G'day guys have been following post since completely rupturing hamstring whilst getting ambition and ability mixed up waterskiing, MRI scans showed a 10cm gap and had surgery in Aug 2011 and a Lars graft put in so the hamstring would reach back to the bone. My recovery has been really good with no problems out of the ordinary, have just upped the physio work to try and get back to quick running in a month or so. Thanks to all that have posted the info is great and makes the surgery and recovery less daunting, to all those who have had the surgery a quick recovery, to all those who are thinking about or about to have surgery in my case it was well worth having done and my life is back to healthy and normal.
Welcome Christine and good luck with your healing process.
Flathead, thanks for posting how you are doing. I helps to hear from people farther along.
I finally have a surgeon appt. on March 28th, yay! It has been 8 weeks since my injury. I contacted the insurance company handling my case for the resort where I was injured. They were ok with me going the private route (here in Canada) so no more waiting on the longest line. BC,Canada has very long waiting lists for specialists and surgeries. Even tho' my GP doctor marked my referral urgent 2 weeks ago I haven't even had a phone call from that specialists office. I am lucky to be able to go with the private surgery clinic. ($500.00 consult fee) My physio. thinks it may be 50/50 whether they will want to do the surgery on me. My semimembranosus is intact, its my conjoint (semitend/biceps femorus) tendon that is avulsed with an 11cm retraction (as of Feb 28th). But I am 52 and already have fibromyalgia and accelerated arthritis is my neck. As well as a hypermobility disease. I am worrying about being refused because I worry about my future. I will have to sign off with the insurance company and then if I have problems later on I would be on my own. I already am having intermittent sciatica, some balance problems and my leg feels wobbly. I am going to fight for it, even tho' I am about 90% healed. I will have to start all over again! aargh. If the Mexican ultrasound tech had checked they would have seen it and I would be all done by now. But, he only checked around my knee. Even a sports trauma specialist at Cancun hospital diidn't catch my torn tendon! Does anyone know what their surgery cost? Sending healing vibes to everyone...ps A naturopathic Dr. friend recommends the herb Gotu Kola. It reduces scar tissue and helps align muscle fibers! Good stuff!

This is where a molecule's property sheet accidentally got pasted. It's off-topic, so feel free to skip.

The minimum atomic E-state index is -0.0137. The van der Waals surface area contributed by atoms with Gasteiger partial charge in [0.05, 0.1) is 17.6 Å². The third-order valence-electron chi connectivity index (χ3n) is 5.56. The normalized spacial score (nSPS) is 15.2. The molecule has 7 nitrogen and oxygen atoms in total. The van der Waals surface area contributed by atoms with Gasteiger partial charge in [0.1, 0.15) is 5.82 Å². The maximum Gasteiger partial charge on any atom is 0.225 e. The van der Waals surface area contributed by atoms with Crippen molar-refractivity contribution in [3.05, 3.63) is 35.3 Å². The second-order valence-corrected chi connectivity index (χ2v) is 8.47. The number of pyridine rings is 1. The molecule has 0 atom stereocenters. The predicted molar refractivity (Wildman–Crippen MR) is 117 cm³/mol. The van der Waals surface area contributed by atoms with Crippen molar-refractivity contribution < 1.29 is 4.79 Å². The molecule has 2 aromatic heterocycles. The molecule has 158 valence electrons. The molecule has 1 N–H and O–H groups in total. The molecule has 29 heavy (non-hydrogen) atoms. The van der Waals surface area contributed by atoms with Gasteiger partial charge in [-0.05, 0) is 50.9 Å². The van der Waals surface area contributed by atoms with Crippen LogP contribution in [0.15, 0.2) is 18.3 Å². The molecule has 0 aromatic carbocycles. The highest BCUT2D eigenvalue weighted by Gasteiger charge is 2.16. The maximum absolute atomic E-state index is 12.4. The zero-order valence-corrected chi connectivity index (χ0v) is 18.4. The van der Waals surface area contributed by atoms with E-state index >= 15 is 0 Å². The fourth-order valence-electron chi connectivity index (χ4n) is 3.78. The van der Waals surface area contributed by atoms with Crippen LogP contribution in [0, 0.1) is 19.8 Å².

Hi again: I am now 11 days post op and am starting to feel much better however have noticed the muscle in the thigh of my injured leg feels very loose. I thought it would be the opposite - tight like my knee and calf. I am wondering if anyone else experienced this. I haven't over done it so i don't think I have come unattached and I don't really have pain in the area just a weird sensation and a very heavy feeling.
PS Thanks flathead for the encouragement. Willow good luck at your appointment. Carol thanks for the welcome. And thanks to everyone who has posted so much valuable information.
Last edited by christineb; 20-03-2012 at 01:30 PM.
12 days now and I tried to go without pain meds today!! It was impossible. Was anyone else on pain meds for this long. I am starting to wonder if I will ever feel better. I am feeling pretty down and out about my progress. Was anyone else like this?
christineb: hang in there. Itmight not feel like it right now but it will get better.
Pain sucks. It really, really does. This was my second serious operation. I had a shoulder decompression (bone shaving) and tendon repair where they scooped out calcium from my supraspinatus a couple of years ago. That time I was on strong pain meds for over a month, gradually tapering off until i took nothing at 7or 8 weeks post op..
People differ wildly in how much pain they feel. So some people can take very little while other need help for longer because they are genuinely carrying a bigger burden. It's not weakness, it's like you have awesomely good hearing or vision and can notice a loss, while others can stumble around with big changes and not notice so much.
yep, this time i was on pain meds of one sort or another for about a month, gradually tapering from endone (4 days) to strong codeine (week and a half) through lesser doses (more at night to go to sleep) and then paracetemol (see below) until I got the brace off.
Some advice i got to do with pain in general - firstly, do not expect to be totally pain-free and like normal even with the best painkillers around. Painkillers aren't for making you feel normal, they are just to help you function. To take the edge off it, so to speak. It might still hurt, but that's just something that you can and will deal with.
It's not much comfort, I know. I've been there, and I seem to be very sensitive to pain, so I'm not just being all get-over-it. That doesn't help.